Use this URL to cite or link to this record in EThOS: http://ethos.bl.uk/OrderDetails.do?uin=uk.bl.ethos.722790
Title: Eating pathology : beyond traditional psychotherapeutic approaches
Author: Jones, Steve
Awarding Body: University of Sheffield
Current Institution: University of Sheffield
Date of Award: 2017
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Abstract:
First, a systematic literature review assessed the efficacy of third-wave interventions to treat individuals who have been diagnosed with an eating disorder. Twenty-three studies which cover five forms of intervention were considered - Acceptance and Commitment Therapy, Compassion Focussed Therapy, Dialectical Behaviour Therapy, Mindfulness-Based Interventions, and Schema Therapy. At present, this field of research is in its infancy, as is reflected in the quantity and quality of the studies available for this review. Dialectical Behaviour Therapy appears to be the most robust third-wave intervention in this field. A lack of meaningful comparisons means that further research is required to compare third-wave interventions with other evidenced-based psychological interventions. Second, the empirical report developed an eating-pathology-specific measure of interpersonal problems, intended to have greater clinical utility for eating pathology than a generic interpersonal problems measure. A large community sample of participants completed online psychometric measures including a novel eating-specific interpersonal problems questionnaire - the Interpersonal Problems in Eating Disorders scale (IR-ED). Participants also completed a generic measure of interpersonal problems and measures of depression, anxiety, social anxiety and eating pathology. The IR-ED has strong psychometric validity. In comparison to the generic measure of interpersonal problems, the final 15-item version of the IR-ED shows similar associations with depression and anxiety and a superior ability to detect and predict eating pathology. The two components of this thesis expand upon traditional approaches of psychological intervention for people who experience eating pathology by considering the context within which individuals cognitions occur.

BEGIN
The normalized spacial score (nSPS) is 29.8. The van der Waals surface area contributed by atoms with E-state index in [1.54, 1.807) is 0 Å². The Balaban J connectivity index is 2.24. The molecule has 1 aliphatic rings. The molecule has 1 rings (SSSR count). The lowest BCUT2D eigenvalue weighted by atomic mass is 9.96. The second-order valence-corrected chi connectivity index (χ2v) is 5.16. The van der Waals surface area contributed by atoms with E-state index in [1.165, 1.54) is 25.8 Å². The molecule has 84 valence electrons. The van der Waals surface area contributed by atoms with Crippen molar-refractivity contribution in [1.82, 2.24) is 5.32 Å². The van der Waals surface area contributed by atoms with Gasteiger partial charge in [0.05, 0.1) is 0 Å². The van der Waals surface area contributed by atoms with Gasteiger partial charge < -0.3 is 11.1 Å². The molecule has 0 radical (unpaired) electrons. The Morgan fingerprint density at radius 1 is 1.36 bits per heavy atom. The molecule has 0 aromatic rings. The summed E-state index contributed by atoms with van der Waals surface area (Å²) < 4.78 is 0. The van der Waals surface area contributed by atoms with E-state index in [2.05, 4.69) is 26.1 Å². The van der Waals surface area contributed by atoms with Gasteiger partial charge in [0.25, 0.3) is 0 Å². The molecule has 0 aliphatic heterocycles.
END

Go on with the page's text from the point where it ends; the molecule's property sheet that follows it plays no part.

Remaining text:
Supervisor: Waller, G. Sponsor: Not available
Qualification Name: Thesis (D.Clin.Psy.) Qualification Level: Doctoral
EThOS ID: uk.bl.ethos.722790  DOI: Not available
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